Rehabilitation of Central Facial Paralysis
According to a recently published study performed by the Department of Otolaryngology – Head and Neck Surgery at Stanford University School of Medicine, hypoglossal-facial nerve anastomosis can help reanimate the face in patients with complete nuclear facial nerve palsy.
Facial paralysis occurs when a person is no longer able to move some or all of the muscles on one side of the face. It is almost always caused by damage or swelling of the facial nerve, which carries signals from the brain to the muscles of the face, or damage to the area of the brain that sends signals to the muscles of the face. There are, however, other causes as well, such as infection, Lyme disease, Sarcoidosis, and stroke. With a stroke, other muscles on one side of the body may also be involved.
The study, which involved retrospective case series and took place in a tertiary academic medical center, featured four patients with complete facial nerve paralysis due to lesions of the facial nucleus in the pons, caused by hemorrhage, stroke, cavernous venous malformations, or injury after tumor resection.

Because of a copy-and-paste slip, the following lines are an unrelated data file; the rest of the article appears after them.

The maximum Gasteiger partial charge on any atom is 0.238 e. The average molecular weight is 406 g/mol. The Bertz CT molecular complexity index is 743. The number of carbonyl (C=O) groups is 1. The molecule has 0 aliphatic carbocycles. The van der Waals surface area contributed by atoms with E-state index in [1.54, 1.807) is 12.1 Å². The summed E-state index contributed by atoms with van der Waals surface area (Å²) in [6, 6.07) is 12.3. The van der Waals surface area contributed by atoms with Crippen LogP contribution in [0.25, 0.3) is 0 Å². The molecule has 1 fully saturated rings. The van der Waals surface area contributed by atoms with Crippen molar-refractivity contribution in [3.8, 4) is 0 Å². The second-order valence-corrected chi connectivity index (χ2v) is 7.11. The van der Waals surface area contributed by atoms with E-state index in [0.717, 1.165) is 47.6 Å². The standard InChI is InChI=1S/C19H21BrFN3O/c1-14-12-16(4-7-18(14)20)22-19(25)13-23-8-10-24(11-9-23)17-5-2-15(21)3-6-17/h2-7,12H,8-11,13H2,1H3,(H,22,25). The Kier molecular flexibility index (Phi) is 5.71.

All the patients underwent end-to-end hypoglossal-facial nerve anastomosis to determine if it could help reanimate the face. In order to measure the main outcomes, the researchers used the House-Brackmann scale to measure facial nerve function. They also used the Facial Disability Index to measure physical and social/well-being function.
The study featured three females and one male patient, and the mean age of the patients was 53.3 years. With a minimum of 12 months follow-up after end-to-end hypoglossal-facial anastomosis, 75% of patients regained function to HB grade III/VI, and 25% had HB grade IV/VI.
Average Facial Disability Index scores were 61.25 for physical function and 78 for social/well-being, which is comparable to results from complete hypoglossal-facial anastomosis after peripheral facial nerve palsy after acoustic neuroma resection.
Top of Form In short, the study showed that patients with nuclear facial paralysis who undergo end-to-end hypoglossal-facial nerve anastomosis achieve similar degrees of reanimation compared with those with peripheral facial nerve palsies. This raises the intriguing possibility that reinnervation may also be of benefit in patients who have facial dysfunction as a result of cortical stroke or injury.
If you are suffering from central facial paralysis and are actively considering your treatment options, we encourage you to schedule a consultation with Beverly Hills facial paralysis expert Dr. Babak Azizzadeh by calling (310) 657-2203 today!
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